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REPORTS PROGRESS IN CERTAIN HOMELY MATTERS OF LOVE, HATRED, JEALOUSY,
'Hallo, Pecksniff!' cried Mr Jonas from the parlour. 'Isn't somebody
a-going to open that precious old door of yours?'
'Immediately, Mr Jonas. Immediately.'
'Ecod,' muttered the orphan, 'not before it's time neither. Whoever it
is, has knocked three times, and each one loud enough to wake the--' he
had such a repugnance to the idea of waking the Dead, that he stopped
even then with the words upon his tongue, and said, instead, 'the Seven
'Immediately, Mr Jonas; immediately,' repeated Pecksniff. 'Thomas
Pinch'--he couldn't make up his mind, in his great agitation, whether to
call Tom his dear friend or a villain, so he shook his fist at him
PRO TEM--'go up to my daughters' room, and tell them who is here. Say,
Silence. Silence! Do you hear me, sir?
'Directly, sir!' cried Tom, departing, in a state of much amazement, on
'You'll--ha, ha, ha!--you'll excuse me, Mr Jonas, if I close this door
a moment, will you?' said Pecksniff. 'This may be a professional call.
Indeed I am pretty sure it is. Thank you.' Then Mr Pecksniff, gently
warbling a rustic stave, put on his garden hat, seized a spade, and
opened the street door; calmly appearing on the threshold, as if he
thought he had, from his vineyard, heard a modest rap, but was not quite
Seeing a gentleman and lady before him, he started back in as much
confusion as a good man with a crystal conscience might betray in mere
surprise. Recognition came upon him the next moment, and he cried:
'Mr Chuzzlewit! Can I believe my eyes! My dear sir; my good sir! A
joyful hour, a happy hour indeed. Pray, my dear sir, walk in. You find
me in my garden-dress. You will excuse it, I know. It is an ancient
pursuit, gardening. Primitive, my dear sir. Or, if I am not mistaken,
Adam was the first of our calling. MY Eve, I grieve to say is no more,
sir; but'--here he pointed to his spade, and shook his head as if he
were not cheerful without an effort--'but I do a little bit of Adam
He had by this time got them into the best parlour, where the portrait
by Spiller, and the bust by Spoker, were.
'My daughters,' said Mr Pecksniff, 'will be overjoyed. If I could feel
weary upon such a theme, I should have been worn out long ago, my dear
sir, by their constant anticipation of this happiness and their repeated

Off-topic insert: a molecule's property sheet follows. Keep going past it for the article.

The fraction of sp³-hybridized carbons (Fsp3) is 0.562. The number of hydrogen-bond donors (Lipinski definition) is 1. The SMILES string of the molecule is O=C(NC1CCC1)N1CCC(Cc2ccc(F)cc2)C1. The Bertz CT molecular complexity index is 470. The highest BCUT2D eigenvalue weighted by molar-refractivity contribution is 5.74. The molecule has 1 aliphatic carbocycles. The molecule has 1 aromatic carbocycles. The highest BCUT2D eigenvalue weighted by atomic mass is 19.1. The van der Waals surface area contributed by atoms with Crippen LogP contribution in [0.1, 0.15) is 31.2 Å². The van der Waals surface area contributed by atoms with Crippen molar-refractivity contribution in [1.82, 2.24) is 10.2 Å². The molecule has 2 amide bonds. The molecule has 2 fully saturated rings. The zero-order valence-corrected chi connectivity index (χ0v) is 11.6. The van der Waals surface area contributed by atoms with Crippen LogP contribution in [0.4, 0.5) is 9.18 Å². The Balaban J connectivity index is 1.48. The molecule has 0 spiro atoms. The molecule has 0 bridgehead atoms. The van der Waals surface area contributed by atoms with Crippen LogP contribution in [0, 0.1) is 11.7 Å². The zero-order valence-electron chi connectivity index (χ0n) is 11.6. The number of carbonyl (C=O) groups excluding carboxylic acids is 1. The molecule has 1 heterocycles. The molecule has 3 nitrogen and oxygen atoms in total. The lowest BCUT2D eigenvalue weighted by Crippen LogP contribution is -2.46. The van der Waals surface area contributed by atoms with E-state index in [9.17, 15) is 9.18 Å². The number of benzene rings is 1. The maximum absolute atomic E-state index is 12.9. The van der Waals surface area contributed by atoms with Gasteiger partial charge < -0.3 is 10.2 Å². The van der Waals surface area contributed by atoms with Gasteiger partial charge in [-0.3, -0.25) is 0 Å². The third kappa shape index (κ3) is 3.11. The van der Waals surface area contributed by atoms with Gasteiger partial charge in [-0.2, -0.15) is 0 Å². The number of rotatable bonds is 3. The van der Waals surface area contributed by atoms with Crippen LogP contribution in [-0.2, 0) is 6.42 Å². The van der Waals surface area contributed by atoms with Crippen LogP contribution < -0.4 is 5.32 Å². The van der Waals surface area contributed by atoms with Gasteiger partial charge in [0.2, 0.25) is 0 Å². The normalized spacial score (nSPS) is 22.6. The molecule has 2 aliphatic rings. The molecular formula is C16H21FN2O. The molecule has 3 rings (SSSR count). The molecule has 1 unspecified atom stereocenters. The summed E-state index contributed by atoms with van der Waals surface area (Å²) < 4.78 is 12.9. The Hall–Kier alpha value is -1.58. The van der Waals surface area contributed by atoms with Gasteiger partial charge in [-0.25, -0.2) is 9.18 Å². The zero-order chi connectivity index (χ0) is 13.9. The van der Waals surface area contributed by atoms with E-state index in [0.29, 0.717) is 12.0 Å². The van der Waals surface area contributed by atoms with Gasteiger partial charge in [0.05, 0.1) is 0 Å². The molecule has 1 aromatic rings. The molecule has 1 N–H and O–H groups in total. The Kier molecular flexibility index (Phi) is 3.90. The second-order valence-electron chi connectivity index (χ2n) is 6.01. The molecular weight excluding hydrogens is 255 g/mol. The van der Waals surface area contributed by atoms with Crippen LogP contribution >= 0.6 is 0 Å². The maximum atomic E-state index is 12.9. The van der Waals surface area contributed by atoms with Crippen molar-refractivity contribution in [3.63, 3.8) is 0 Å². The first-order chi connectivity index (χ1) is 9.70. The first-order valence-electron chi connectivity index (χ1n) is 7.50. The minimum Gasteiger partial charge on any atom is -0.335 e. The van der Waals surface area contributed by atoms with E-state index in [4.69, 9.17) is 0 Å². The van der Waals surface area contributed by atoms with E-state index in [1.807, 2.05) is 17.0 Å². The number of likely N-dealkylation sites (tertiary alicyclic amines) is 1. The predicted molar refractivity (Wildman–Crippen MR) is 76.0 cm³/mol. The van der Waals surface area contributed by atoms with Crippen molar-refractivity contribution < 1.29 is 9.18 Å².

allusions to our meeting at Mrs Todgers's. Their fair young friend,
too,' said Mr Pecksniff, 'whom they so desire to know and love--indeed
to know her, is to love--I hope I see her well. I hope in saying,
"Welcome to my humble roof!" I find some echo in her own sentiments.
If features are an index to the heart, I have no fears of that. An
extremely engaging expression of countenance, Mr Chuzzlewit, my dear
sir--very much so!'
'Mary,' said the old man, 'Mr Pecksniff flatters you. But flattery from
him is worth the having. He is not a dealer in it, and it comes from his
heart. We thought Mr--'
'Pinch,' said Mary.
'Mr Pinch would have arrived before us, Pecksniff.'
'He did arrive before you, my dear sir,' retorted Pecksniff, raising his
voice for the edification of Tom upon the stairs, 'and was about, I dare
say, to tell me of your coming, when I begged him first to knock at my
daughters' chamber, and inquire after Charity, my dear child, who is not
so well as I could wish. No,' said Mr Pecksniff, answering their looks,
'I am sorry to say, she is not. It is merely an hysterical affection;
nothing more, I am not uneasy. Mr Pinch! Thomas!' exclaimed Pecksniff,
in his kindest accents. 'Pray come in. I shall make no stranger of you.
Thomas is a friend of mine, of rather long-standing, Mr Chuzzlewit, you
'Thank you, sir,' said Tom. 'You introduce me very kindly, and speak of
me in terms of which I am very proud.'
'Old Thomas!' cried his master, pleasantly 'God bless you!'
Tom reported that the young ladies would appear directly, and that
the best refreshments which the house afforded were even then in
preparation, under their joint superintendence. While he was speaking,
the old man looked at him intently, though with less harshness than was